The Four Planes provide a holistic vision of the psychological, mental, and physical need at each level of development. The child moves in discreet phases rather than a continuous stream of development, much like the instars of the butterfly.
Maria Montessori first published this schema in Rome in 1950, two years before her death, as a consummate vision of development. In the image above, each of these triangles represents the constructive rhythm of life, the fundamental development of life. The first and the third-- infancy and adolescence-- are the two highly creative portions of life; the second and the fourth-- childhood and maturity-- are phases primarily of development and consolidation, or crystallization, of that highly creative time period. Another way of listing infancy, childhood, adolescence, and maturity might be restated as the creation of the individual, the development of the individual, the creation of the social being, and the development of the social being, all in a pattern of organic development.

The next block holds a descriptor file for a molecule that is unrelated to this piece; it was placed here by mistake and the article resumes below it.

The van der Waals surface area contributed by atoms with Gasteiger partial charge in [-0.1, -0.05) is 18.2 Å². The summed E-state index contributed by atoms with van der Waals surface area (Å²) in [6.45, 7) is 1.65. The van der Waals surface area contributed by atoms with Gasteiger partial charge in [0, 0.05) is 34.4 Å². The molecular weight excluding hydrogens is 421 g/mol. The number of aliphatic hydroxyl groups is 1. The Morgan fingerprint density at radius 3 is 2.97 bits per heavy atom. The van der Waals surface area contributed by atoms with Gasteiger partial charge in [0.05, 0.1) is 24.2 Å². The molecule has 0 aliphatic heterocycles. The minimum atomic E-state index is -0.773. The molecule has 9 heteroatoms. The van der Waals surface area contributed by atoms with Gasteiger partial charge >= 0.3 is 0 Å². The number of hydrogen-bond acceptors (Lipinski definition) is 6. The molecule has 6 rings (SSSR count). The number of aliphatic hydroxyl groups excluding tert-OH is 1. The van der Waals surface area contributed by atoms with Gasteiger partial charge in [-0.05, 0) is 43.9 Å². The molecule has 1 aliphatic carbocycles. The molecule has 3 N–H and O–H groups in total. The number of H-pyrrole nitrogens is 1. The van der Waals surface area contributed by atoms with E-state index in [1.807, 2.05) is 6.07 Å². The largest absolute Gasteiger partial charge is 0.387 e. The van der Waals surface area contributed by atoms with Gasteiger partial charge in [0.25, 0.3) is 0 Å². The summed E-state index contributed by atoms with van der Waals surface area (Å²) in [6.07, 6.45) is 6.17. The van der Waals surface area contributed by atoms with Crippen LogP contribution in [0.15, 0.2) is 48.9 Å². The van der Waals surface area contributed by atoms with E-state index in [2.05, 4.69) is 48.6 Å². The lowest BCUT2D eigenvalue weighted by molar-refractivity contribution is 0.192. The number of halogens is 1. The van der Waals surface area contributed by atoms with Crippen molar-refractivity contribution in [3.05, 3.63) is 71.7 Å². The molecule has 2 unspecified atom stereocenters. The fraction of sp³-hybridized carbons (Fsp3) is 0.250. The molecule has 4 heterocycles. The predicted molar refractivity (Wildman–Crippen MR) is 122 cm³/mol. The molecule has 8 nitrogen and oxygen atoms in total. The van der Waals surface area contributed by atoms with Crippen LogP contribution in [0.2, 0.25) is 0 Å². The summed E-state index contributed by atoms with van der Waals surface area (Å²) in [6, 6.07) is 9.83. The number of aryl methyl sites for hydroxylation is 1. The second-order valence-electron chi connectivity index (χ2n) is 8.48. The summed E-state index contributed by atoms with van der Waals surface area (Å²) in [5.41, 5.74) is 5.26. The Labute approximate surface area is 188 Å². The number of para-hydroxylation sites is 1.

Similarly, her illustration of The Bulb Chart as another representation of development, 1951, modeled the progression from the creche to preschool (Froebel), elementary school (Pestalozzi), high school (Herbert) and ultimately university (underwritten, "civilization"). In her illustration, the large black bulb is infancy to age 3, turning red with knowledge and formation, then green onto the stem of the bulb at age 6. At age six, she writes "The Development of Man" to age 12. There is a second swell in the bulb, red for the creative energy of adolescence associated with puberty. The stem continues green endlessly, arriving at the word, "Man".
Jeannot Jonte Boucher is a Montessori educator and parent in Dallas, Texas.